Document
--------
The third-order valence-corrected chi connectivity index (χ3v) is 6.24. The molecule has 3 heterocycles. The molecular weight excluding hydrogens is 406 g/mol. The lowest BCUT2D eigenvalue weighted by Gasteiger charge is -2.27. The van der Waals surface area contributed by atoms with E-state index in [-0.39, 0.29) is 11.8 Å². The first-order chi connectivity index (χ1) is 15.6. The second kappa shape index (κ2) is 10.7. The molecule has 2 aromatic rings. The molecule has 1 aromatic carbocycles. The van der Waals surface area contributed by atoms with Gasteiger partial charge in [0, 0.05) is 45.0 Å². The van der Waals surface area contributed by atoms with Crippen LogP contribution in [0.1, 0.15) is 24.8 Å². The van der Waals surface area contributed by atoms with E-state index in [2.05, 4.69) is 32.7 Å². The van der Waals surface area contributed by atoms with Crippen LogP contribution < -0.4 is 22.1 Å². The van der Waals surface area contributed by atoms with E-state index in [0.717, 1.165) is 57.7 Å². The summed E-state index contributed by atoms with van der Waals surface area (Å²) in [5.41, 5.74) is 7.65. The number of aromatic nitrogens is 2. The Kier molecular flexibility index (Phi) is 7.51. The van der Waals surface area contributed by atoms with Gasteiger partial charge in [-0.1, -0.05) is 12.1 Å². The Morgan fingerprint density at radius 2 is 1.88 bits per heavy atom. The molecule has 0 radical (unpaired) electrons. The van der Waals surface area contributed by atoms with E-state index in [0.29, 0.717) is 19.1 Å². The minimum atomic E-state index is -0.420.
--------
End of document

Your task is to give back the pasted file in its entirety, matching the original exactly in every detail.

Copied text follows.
The third-order valence-corrected chi connectivity index (χ3v) is 6.24. The molecule has 3 heterocycles. The molecular weight excluding hydrogens is 406 g/mol. The lowest BCUT2D eigenvalue weighted by Gasteiger charge is -2.27. The van der Waals surface area contributed by atoms with E-state index in [-0.39, 0.29) is 11.8 Å². The first-order chi connectivity index (χ1) is 15.6. The second kappa shape index (κ2) is 10.7. The molecule has 2 aromatic rings. The molecule has 1 aromatic carbocycles. The van der Waals surface area contributed by atoms with Gasteiger partial charge in [0, 0.05) is 45.0 Å². The van der Waals surface area contributed by atoms with Crippen LogP contribution in [0.1, 0.15) is 24.8 Å². The van der Waals surface area contributed by atoms with E-state index in [2.05, 4.69) is 32.7 Å². The van der Waals surface area contributed by atoms with Crippen LogP contribution < -0.4 is 22.1 Å². The van der Waals surface area contributed by atoms with E-state index in [0.717, 1.165) is 57.7 Å². The summed E-state index contributed by atoms with van der Waals surface area (Å²) in [5.41, 5.74) is 7.65. The number of aromatic nitrogens is 2. The Kier molecular flexibility index (Phi) is 7.51. The van der Waals surface area contributed by atoms with Gasteiger partial charge in [-0.1, -0.05) is 12.1 Å². The Morgan fingerprint density at radius 2 is 1.88 bits per heavy atom. The molecule has 0 radical (unpaired) electrons. The van der Waals surface area contributed by atoms with E-state index in [0.29, 0.717) is 19.1 Å². The minimum atomic E-state index is -0.420.